When I taught fifth grade, my students explored a lot of really hard history, and I didn't shield the truth from them. For example, we spent quite a bit of time learning about the lynching of Emmett Till. They learned about his life and his murder, and the activism of his murder in response. They also learned about the realities of life in the south and they learned vocabulary words like "lynching."

However, I was very clear with my students that we were not going to look at images of his body after his murder. My students were ten and eleven years old, and there was a lot of learning we could do about Emmett Till without looking at photos that may be very traumatic.

Additionally, looking at photos can sometimes lead young children to overly focus on the shock value of these images, rather than deeply engaging with the content. My choice to exclude certain images was not an act of protecting white children, rather, it was honoring what was developmentally appropriate for students of this age.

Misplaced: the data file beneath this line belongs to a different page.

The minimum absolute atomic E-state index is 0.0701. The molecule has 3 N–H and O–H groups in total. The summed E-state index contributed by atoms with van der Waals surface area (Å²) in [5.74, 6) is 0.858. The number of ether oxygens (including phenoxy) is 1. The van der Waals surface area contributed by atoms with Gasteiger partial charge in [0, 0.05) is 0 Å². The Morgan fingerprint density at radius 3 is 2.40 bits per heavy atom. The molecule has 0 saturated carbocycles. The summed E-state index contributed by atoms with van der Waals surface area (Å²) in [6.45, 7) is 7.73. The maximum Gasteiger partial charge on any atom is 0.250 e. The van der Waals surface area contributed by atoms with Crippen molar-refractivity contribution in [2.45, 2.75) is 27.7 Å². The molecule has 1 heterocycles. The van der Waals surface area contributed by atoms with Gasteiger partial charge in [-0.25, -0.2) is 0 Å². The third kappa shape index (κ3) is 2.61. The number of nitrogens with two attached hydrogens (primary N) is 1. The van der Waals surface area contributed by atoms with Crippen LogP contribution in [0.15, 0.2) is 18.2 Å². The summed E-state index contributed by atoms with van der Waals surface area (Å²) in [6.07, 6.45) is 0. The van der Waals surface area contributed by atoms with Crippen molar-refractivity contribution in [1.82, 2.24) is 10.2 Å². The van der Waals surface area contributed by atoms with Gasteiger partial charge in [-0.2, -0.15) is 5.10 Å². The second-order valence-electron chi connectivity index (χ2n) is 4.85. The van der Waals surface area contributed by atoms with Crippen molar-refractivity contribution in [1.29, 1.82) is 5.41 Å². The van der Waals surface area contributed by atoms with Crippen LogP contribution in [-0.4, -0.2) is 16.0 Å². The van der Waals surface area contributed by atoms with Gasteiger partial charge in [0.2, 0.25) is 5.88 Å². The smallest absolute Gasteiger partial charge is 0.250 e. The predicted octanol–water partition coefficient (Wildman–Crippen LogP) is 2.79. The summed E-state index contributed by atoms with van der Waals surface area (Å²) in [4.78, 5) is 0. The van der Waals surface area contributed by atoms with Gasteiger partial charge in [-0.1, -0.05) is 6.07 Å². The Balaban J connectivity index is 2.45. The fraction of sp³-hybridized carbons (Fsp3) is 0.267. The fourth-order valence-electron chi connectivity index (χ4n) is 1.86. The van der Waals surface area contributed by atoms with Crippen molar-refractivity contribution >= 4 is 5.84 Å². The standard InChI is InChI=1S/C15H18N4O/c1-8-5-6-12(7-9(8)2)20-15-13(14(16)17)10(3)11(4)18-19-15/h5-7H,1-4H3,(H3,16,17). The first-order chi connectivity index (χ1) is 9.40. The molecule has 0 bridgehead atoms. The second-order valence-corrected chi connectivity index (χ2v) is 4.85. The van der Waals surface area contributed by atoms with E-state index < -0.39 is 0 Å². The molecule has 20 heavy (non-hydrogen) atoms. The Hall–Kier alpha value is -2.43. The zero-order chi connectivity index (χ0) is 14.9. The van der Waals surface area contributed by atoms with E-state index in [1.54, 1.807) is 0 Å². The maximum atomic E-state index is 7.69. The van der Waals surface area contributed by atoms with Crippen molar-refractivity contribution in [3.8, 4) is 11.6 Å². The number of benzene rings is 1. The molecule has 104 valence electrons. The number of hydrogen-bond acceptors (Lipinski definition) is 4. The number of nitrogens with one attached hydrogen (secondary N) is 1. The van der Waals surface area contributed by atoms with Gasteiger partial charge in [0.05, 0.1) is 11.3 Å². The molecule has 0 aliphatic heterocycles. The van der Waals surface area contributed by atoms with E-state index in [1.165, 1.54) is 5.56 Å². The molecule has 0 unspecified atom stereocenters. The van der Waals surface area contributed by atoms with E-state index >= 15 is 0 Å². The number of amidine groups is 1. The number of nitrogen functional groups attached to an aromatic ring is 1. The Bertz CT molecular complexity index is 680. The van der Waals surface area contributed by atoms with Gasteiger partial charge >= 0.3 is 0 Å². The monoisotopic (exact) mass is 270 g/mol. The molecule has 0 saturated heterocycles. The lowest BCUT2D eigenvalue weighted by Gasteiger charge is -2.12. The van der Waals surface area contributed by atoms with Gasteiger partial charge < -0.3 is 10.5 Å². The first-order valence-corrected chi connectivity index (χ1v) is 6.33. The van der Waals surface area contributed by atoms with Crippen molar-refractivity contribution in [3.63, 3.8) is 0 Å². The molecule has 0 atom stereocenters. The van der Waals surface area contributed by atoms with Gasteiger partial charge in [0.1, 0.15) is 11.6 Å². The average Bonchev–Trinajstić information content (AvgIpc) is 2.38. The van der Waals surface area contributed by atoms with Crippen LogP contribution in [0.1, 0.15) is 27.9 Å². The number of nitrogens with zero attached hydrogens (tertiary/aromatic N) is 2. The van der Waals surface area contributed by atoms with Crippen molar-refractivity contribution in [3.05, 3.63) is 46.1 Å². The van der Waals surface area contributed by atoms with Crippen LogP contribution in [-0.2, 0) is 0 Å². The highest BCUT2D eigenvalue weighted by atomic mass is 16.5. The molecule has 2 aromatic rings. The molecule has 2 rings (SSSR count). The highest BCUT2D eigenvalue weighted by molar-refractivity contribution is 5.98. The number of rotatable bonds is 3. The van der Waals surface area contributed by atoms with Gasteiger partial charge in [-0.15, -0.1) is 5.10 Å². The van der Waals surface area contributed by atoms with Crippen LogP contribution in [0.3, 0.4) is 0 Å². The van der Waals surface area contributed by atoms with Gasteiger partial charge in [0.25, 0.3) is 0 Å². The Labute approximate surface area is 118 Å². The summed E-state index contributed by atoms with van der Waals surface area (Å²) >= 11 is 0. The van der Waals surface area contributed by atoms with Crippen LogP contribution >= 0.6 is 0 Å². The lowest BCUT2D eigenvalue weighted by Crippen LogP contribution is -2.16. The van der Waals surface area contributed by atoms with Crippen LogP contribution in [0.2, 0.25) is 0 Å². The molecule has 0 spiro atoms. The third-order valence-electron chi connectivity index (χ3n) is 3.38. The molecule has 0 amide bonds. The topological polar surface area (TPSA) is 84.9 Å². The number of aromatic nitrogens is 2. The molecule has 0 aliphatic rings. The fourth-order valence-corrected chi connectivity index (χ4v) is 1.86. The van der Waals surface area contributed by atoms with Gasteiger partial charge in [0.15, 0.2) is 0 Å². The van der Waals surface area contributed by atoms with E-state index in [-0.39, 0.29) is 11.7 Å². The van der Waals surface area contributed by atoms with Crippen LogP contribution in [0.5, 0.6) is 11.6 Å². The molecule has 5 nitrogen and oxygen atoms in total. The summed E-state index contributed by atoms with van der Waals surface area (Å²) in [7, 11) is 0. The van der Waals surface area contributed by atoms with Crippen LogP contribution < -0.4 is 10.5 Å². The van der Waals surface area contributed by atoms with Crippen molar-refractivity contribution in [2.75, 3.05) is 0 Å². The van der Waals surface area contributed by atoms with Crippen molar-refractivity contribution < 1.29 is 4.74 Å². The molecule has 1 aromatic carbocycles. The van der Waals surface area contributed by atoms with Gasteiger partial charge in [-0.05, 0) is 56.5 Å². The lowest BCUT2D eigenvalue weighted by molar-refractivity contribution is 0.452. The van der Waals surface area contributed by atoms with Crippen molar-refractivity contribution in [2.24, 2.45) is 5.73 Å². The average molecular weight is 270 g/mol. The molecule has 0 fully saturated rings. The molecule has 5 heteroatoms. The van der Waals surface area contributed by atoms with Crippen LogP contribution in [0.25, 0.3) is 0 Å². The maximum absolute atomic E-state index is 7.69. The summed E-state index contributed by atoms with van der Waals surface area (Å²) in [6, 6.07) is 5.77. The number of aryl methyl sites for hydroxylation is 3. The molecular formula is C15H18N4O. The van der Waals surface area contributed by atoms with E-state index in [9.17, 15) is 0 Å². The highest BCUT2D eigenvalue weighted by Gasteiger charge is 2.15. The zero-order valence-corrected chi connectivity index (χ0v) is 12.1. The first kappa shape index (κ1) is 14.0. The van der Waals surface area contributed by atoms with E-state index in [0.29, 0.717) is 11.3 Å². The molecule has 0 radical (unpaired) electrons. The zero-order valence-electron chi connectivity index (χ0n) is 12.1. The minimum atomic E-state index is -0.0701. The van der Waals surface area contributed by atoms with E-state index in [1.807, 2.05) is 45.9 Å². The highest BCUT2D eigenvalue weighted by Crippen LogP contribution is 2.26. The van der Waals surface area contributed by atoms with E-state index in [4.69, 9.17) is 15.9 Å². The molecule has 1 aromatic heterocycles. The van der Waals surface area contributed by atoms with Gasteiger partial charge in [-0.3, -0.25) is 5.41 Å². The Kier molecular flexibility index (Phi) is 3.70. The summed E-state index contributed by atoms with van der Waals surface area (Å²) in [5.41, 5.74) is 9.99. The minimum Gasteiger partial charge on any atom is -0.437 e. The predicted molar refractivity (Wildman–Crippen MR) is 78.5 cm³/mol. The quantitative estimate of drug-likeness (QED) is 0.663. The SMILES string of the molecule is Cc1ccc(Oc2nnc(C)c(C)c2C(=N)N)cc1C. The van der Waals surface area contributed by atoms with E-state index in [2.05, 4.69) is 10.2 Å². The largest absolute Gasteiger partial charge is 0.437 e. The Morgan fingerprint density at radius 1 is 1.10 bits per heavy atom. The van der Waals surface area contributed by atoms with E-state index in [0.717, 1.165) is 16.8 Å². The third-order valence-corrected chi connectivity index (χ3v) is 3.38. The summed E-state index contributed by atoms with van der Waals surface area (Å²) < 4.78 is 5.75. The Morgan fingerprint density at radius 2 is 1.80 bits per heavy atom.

Similarly, when we learned about the Holocaust, we did a lot of work using the Anti Defamation League's Pyramid of Hate. This framework helps students learn how seemingly "small" actions of individual and structural bias can lead to greater actions and eventually genocide.

A key part of this violence is rape. However, I removed the word rape from the graphic when I used the framework with fifth graders. My students were better able to interact with the framework without the discussion of sexual violence. We had not yet had "the sex talk" at school, and I had no idea what students knew from their families. Additionally, I knew that I had at least one student in my class who had experienced sexual violence. It was not developmentally appropriate or trauma-informed to bring rape into the conversation at this point, and they were better able to interact with the content of the lesson without the inclusion of the word.

When I used the Pyramid of Hate framework with eighth graders to teach about enslavement, however, I did not remove sexual violence from the conversation, and we discussed the violence of enslavers perpetrated against enslaved Black women. My students needed the inclusion of sexual violence to get a more full picture of what life was like for enslaved people, and particularly the experiences of enslaved women.